Assessing Your PCI Compliance During COVID-19

Protecting consumers’ personal and financial data is a top priority for the entire financial industry, from the credit card networks to the banks to the payment processors, all the way to the merchants who actually accept the payments. Even the consumers are expected to play their own part in protecting their own information. That means that companies (i.e. retail merchants) that are involved in credit card payments — whether you store, process, or transmit credit card data — have to be PCI DSS compliant as a way to protect against cyber-attacks and identity theft.

The Payment Card Industry Data Security Standard (PCI DSS) sets the standards for security systems and controls that everyone in the financial technology chain is supposed to follow. It was created by(what else?) the PCI Security Council.

Credit card reader. Do your payment systems meet PCI compliance?The PCI Security Council was formed in 2006 by the Big Five global credit card providers, American Express, Discover, JCB International, MasterCard and Visa. The five share equally in the creation of the council’s standards and executions.

To ensure they are PCI DSS compliant, merchants and payment processors have their own security measures and compliance checked by an independent PCI Qualified Security Assessor (QSA). The QSA checks a business, a processor, or an acquiring bank to make sure proper security controls are in place and operational.

As you might expect, most of these in-person visits had to be canceled, even though PCI DSS compliance and monitoring still had to take place.

Greensheet.com recently wondered whether these PCI DSS compliance assessments could be done properly during the pandemic or if they would have to be done remotely.

Ordinarily, most aspects of PCI DSS assessments occur on-site at data centers, offices, retail stores, etc. However, with lockdown and national and international travel restrictions hindering movement, on-site assessment may not be possible. This has led many businesses to believe their QSA cannot complete their annual assessment and caused some third-party service providers to claim they cannot provide their customers an annual Attestation of Compliance due to COVID-19’s rendering on-site elements of their assessment impossible.

This isn’t the case. Just as businesses have adapted to new ways of working under COVID-19, so too has the PCI Security Standards Council (PCI SSC) updated guidance for on-site assessments.

Of course, even before the pandemic, on-site assessment and first-person observation was not always possible or practical. For example, how easy and convenient is it to check the gas stations in Ada, Minnesota, 250 miles NW of Minneapolis?

While assessments usually happen in person for larger organizations, like a major retail outlet or call center, the PCI SSC also recognized in 2017 that meeting some of the compliance requirements could be done remotely. The checks included physical site inspections, interviews, and over-the-shoulder observations, complete with demonstrations to the QSA.

Of course, most of this can be done remotely via video chat and photos, although the over-the-shoulder observations may be a little problematic.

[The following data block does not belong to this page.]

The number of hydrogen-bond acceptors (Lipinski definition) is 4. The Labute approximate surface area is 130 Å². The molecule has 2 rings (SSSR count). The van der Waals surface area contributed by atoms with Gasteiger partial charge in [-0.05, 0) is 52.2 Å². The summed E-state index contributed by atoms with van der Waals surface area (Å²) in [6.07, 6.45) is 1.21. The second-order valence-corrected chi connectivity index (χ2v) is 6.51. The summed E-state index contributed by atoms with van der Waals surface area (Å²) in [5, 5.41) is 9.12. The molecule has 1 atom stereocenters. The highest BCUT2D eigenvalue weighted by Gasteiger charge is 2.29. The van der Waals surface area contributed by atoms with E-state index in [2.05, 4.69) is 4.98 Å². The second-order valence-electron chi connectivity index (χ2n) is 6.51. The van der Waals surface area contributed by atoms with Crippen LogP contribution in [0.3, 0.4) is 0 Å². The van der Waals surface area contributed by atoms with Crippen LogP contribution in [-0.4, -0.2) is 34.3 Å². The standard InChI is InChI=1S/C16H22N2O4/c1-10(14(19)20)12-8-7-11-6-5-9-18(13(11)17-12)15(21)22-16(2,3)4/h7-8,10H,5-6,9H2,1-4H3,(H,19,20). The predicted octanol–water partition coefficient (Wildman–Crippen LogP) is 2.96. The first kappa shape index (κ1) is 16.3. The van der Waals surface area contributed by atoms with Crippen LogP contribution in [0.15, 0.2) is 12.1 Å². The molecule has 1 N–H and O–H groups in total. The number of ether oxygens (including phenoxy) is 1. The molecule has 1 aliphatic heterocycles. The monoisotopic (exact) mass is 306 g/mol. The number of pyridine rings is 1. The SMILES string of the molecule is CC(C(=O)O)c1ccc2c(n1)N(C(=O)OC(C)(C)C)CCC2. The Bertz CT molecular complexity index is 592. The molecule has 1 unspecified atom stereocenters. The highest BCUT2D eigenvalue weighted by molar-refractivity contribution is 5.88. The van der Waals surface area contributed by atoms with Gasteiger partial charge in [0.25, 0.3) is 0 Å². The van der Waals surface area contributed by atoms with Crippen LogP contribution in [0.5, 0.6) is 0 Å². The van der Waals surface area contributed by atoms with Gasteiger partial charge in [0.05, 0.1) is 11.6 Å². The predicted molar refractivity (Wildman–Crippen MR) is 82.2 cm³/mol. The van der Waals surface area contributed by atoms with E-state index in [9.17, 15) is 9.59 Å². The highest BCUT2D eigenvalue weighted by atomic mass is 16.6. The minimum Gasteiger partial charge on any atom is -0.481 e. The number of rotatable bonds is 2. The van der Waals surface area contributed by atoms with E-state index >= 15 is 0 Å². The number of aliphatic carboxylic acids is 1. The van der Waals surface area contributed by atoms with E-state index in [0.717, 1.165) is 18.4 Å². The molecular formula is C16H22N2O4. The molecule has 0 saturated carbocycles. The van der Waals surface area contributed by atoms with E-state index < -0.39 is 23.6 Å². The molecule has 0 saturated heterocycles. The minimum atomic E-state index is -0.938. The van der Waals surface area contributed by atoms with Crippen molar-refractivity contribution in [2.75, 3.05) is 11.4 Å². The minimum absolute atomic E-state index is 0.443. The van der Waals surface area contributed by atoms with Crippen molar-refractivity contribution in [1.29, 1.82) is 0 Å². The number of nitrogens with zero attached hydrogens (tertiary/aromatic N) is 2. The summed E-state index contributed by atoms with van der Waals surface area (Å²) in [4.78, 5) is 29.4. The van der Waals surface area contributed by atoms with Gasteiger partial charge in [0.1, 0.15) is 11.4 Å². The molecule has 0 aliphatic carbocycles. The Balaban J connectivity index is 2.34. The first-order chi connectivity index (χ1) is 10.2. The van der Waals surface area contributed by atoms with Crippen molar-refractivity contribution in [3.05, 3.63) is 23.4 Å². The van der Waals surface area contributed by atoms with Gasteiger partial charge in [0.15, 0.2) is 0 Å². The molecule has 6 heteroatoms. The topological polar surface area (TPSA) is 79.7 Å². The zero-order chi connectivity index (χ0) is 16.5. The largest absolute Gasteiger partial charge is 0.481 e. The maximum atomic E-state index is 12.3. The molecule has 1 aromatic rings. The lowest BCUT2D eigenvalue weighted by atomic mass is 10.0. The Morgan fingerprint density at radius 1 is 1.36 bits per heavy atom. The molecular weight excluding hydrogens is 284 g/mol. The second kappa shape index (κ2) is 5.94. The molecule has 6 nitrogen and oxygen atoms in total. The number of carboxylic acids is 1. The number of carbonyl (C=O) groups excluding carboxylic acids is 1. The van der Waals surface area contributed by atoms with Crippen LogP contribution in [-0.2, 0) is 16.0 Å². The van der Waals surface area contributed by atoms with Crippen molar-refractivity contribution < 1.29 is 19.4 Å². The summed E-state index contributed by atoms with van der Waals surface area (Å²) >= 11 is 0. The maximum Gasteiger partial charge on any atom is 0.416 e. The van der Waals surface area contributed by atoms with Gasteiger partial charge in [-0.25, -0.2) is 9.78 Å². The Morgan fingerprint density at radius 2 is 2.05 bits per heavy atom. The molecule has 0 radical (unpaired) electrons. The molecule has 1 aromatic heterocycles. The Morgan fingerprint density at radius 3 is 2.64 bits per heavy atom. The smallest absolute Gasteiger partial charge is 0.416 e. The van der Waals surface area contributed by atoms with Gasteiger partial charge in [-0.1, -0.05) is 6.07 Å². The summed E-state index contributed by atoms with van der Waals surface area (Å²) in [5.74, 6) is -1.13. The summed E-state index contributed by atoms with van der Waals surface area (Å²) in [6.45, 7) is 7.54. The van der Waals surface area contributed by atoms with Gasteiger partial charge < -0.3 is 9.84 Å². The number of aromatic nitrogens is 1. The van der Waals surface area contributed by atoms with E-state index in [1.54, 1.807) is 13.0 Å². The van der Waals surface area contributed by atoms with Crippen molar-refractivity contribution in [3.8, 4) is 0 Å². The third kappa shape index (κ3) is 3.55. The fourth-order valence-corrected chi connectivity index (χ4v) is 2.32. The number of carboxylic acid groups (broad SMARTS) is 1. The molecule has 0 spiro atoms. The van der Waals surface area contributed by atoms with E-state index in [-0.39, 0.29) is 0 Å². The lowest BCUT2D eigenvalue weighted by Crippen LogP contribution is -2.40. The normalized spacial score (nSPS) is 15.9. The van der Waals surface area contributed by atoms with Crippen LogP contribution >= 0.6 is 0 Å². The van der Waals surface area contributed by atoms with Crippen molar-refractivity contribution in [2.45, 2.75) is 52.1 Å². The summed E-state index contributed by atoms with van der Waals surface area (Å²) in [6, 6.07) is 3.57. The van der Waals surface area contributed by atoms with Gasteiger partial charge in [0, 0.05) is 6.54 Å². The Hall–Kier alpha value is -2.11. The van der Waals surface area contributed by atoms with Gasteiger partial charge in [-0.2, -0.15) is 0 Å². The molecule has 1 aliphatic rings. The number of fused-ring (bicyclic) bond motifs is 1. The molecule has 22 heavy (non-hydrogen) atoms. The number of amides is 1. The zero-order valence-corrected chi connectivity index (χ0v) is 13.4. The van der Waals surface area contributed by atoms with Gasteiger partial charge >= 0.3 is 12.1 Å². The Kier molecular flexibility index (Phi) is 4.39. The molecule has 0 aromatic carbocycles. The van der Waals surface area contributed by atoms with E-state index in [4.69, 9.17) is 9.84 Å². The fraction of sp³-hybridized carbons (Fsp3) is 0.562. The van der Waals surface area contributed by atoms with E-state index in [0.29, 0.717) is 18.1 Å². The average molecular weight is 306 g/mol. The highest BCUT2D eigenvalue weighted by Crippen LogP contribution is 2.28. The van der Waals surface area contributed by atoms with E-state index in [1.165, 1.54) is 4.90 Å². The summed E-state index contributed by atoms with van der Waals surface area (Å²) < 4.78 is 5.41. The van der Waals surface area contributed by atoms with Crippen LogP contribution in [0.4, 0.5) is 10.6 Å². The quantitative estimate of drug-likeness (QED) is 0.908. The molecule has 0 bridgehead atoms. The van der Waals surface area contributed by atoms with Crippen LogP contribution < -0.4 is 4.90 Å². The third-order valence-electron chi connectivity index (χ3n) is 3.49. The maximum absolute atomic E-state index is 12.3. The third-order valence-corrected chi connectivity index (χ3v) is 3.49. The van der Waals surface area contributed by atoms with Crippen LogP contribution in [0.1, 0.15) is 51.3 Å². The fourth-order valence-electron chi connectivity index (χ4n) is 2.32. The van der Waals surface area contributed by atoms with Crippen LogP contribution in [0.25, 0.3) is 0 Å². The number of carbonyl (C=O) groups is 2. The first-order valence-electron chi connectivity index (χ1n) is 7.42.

The SSC outlined certain scenarios where on-site assessments were “unreasonable and unnecessary,” which meant remote assessments were justified. However, says Greensheet.com. the QSA had to be able to defend the remote performance of any testing procedures, and that those remote assessments were “expected to be the exception.”

These days, it seems more like onsite is the exception and not the rule. To that end, the PCI SSC updated their remote assessment guidance, saying that assessors and merchants could be at risk of infection during in-person assessments. Additionally, many cities, states, and countries have closed their borders to travel, either banning travelers completely, banning non-essential travel, or requiring 14-day quarantines for arriving travelers.

Now that these remote assessments have been (mostly) successful, businesses may want to do them again next year as a way to save on travel and expenses. But that is only allowed where a “defensible justification” for doing remote testing still exists. Such as borders being closed or the merchant being in a far-off remote location, like Red Lake, Ontario.

So don’t expect remote testing to remain in place once the pandemic is over and we return to the life we had before the pandemic. Greensheet.com says the PCI SSC is not expecting to change their position on on-site assessments, which means we’ll likely go back to in-person assessments in 2021. However, they do understand that people were able to complete remote assessments during the pandemic, and no one seemed to have a problem.

Does that mean we’ll see more companies asking for, and getting, remote PCI assessments rather than having someone hovering over them? When we learned that a lot of jobs could be done remotely with an iPhone and a wifi connection, that changed the business landscape dramatically. Does that mean the PCI SSC will have the same realizations in 2021?

Do you need help with PCI compliance? Do you want to help protect yourself from hackers and identity thieves? Corepay can help you. To learn more, please visit our website or call us at (866) 987-1969.

Photo credit: Gadini (Pixabay.com, Creative Commons 0)